Review by: Bedhead

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Avg Rating: 3.8
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Size: pages
Price: 3.99

To some extent, Comics exist to eliminate the adverb. There is never a reason to write a caption explaining “Flash ran swiftly” or “Jesse Custer yelled angrily”; that’s what all those funny pictures next to the words are for. If you can’t tell how the guys doing what they do are in fact doing what they do, than it’s not a comic, or at least it’s not much of one. The very reason comics exist as a medium is that they communicate this “how” of action, the feeling of movement over time, not through letters and words by through symbols and art.

How surprising then to pick up Do Androids Dream of Electric Sleep and be bombarded by a flurry of adverbs, a cornucopia of “explained softlys”, and “said sleeklys”. Frankly, I almost dropped my book to call the Scott McLeod hotline and report this egregious break of protocols. Of course, the words featured in this comic were not meant to the comic form—this is a letter by letter adaption of the original PKD work; however, that set up does not negate a gestalt consideration of the book on its own merits. They put it out as a comic; I was damn well going to judge it as a comic, and I was prepared to excoriate it thoroughly for using words when images or dialogue should’ve carried the story line.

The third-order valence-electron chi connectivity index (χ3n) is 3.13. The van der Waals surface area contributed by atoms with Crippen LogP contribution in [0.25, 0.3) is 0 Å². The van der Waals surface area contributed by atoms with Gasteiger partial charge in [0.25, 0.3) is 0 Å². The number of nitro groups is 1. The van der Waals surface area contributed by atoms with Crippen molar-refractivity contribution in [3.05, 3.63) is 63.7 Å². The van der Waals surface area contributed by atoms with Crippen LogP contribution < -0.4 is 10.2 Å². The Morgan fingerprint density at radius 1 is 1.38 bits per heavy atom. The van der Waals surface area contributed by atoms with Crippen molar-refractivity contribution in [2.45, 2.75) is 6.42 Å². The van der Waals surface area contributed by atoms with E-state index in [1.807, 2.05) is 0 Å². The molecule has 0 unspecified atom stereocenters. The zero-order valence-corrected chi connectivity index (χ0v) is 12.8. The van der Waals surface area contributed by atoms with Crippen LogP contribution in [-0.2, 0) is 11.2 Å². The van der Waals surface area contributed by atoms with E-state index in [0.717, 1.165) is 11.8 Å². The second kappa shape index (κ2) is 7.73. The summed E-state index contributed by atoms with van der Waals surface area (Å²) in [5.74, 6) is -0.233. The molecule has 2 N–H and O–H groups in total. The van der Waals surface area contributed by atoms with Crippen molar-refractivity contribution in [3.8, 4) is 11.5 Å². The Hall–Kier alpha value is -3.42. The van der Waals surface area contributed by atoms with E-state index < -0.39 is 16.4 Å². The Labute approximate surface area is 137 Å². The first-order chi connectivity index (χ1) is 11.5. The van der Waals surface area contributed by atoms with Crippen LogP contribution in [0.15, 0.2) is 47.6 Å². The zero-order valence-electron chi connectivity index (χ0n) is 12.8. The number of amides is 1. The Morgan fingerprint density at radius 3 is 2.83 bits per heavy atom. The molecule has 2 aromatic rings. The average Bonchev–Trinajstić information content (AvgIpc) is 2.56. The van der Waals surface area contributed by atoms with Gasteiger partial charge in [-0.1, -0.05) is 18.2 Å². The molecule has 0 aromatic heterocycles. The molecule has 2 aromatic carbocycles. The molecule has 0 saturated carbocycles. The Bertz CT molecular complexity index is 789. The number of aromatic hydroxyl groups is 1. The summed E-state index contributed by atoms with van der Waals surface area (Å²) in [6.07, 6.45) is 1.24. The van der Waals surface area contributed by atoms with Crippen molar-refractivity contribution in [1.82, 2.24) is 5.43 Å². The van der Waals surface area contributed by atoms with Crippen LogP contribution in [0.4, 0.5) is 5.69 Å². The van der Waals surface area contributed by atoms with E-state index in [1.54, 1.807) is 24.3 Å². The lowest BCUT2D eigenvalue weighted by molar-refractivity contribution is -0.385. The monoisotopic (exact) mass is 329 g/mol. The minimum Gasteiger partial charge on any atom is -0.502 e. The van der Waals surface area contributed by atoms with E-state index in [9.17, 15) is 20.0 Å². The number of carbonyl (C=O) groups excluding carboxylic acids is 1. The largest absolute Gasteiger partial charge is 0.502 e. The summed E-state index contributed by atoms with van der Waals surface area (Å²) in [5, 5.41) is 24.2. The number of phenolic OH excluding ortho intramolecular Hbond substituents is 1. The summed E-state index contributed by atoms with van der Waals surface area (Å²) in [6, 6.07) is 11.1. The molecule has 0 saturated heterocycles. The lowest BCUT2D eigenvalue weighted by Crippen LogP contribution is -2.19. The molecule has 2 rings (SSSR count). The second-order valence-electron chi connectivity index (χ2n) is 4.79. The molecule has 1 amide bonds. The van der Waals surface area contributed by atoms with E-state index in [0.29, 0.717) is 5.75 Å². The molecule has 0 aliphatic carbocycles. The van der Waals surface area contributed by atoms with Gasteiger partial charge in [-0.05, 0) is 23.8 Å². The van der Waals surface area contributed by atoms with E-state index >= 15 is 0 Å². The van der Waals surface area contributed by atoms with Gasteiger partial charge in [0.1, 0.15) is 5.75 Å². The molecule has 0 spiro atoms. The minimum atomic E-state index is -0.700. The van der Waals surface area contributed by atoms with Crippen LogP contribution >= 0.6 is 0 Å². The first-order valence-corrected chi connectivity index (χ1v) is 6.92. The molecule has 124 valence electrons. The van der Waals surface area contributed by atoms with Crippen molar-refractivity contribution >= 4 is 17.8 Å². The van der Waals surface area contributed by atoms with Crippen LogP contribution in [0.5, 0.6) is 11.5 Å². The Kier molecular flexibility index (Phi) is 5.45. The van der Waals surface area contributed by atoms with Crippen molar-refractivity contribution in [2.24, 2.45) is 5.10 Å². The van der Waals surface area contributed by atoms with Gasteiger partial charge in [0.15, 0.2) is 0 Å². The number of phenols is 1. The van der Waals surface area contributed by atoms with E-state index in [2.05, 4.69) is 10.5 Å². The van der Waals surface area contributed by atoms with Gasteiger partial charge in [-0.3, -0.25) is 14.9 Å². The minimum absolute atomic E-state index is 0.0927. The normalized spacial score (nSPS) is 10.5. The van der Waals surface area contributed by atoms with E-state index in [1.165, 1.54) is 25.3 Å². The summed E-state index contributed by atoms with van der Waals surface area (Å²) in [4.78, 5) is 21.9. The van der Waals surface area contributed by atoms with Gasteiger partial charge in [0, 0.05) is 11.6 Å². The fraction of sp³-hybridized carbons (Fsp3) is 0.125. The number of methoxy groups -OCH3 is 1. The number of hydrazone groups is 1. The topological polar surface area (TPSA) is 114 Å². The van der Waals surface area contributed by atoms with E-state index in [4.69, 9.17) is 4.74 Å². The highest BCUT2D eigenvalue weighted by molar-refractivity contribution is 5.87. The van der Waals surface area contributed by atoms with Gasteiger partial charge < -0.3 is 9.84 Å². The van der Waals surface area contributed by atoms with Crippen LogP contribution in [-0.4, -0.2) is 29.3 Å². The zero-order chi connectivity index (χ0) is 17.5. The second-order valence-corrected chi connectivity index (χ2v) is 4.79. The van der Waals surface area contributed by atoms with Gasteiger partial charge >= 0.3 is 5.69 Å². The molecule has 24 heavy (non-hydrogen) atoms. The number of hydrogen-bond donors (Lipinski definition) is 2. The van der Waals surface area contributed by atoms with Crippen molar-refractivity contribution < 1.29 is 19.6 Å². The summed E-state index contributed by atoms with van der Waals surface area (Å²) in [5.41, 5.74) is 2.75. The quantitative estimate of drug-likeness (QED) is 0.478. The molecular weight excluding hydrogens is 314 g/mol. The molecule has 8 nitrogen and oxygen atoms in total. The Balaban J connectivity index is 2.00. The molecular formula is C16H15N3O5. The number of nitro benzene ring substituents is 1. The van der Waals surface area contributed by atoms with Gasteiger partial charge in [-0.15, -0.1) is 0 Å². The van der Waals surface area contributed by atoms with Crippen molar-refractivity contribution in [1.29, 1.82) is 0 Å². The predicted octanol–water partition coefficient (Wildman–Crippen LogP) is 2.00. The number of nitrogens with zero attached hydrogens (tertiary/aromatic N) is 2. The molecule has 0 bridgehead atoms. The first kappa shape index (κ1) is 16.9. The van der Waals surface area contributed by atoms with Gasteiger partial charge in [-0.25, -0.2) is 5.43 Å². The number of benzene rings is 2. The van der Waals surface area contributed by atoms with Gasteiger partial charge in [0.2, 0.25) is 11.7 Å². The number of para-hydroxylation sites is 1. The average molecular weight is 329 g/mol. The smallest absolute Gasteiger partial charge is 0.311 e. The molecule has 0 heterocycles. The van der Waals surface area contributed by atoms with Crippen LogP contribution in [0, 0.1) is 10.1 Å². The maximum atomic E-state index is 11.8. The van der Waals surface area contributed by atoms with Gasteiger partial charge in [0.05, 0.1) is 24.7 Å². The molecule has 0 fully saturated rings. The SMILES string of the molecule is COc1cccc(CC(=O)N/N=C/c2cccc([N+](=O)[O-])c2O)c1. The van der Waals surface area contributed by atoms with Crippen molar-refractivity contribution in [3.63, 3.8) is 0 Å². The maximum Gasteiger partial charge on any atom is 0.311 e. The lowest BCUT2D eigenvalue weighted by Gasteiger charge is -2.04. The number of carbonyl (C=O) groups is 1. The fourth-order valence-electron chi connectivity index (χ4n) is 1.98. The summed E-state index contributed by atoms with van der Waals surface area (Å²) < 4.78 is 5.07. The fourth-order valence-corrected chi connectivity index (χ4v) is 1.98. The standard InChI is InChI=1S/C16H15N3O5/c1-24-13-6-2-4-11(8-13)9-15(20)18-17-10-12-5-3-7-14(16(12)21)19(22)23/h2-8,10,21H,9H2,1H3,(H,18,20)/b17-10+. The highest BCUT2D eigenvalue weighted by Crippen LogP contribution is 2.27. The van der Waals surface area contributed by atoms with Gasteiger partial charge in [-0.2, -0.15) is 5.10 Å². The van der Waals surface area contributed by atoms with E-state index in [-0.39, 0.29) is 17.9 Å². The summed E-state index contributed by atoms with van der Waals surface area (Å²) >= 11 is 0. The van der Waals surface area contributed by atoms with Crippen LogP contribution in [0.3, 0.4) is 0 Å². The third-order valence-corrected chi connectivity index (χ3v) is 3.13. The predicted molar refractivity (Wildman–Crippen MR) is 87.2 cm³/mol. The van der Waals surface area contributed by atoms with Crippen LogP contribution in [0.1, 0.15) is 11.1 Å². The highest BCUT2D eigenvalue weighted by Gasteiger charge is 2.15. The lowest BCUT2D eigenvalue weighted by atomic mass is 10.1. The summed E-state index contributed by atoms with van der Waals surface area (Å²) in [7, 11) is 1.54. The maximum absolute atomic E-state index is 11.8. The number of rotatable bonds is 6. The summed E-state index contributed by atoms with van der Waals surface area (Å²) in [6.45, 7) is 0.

But then a funny thing happened on the way to the formulaically snippy review: PKD’s plot began to match the format. It was obvious that what I was reading was neither a comic nor a novel, but something uncomfortably posed in between. What became striking was that through this oddly amorphous window I was viewing a world of oddly amorphous characters—a world of men and women that were also stuck uncomfortably posed between being authentic and being synthetic. The squirm of the descriptions pasted on the pictures matched lovingly with the squirm of humanity pasted on the android.

As such, consciously or not, the addition of all those unnecessary adverbs began to heighten the haunting experience of reading the book, elevating it above both a simple novel, or a simple comic. The tension between the formats became the tension within the characters, became the tension within me, a slick shiver of true emotion that tied me directly to the story, and made me want to read more. It’s an act of postmodern acrobatics that would’ve made old, crazy PKD smile. Sorry, I mean, it’s an act of postmodern acrobatics that would’ve made old, crazy PKD smile sleekly.

Story: 5 - Excellent
Art: 4 - Very Good


  1. I agree with everything you said here. Like I said in my review, it is very rare to pick up a comic after 30 years of reading them and actually see something new. This definitely qualified. It should not have worked. And yet it did. What a great surprise this book was! And a spot on review! Well done. 

  2. This is a fantastic review.

  3. I havn’t read the book but I will now based on your review. Wasn’t convinced this would work as a comic but you have made me want to give it a try. Excellent review.

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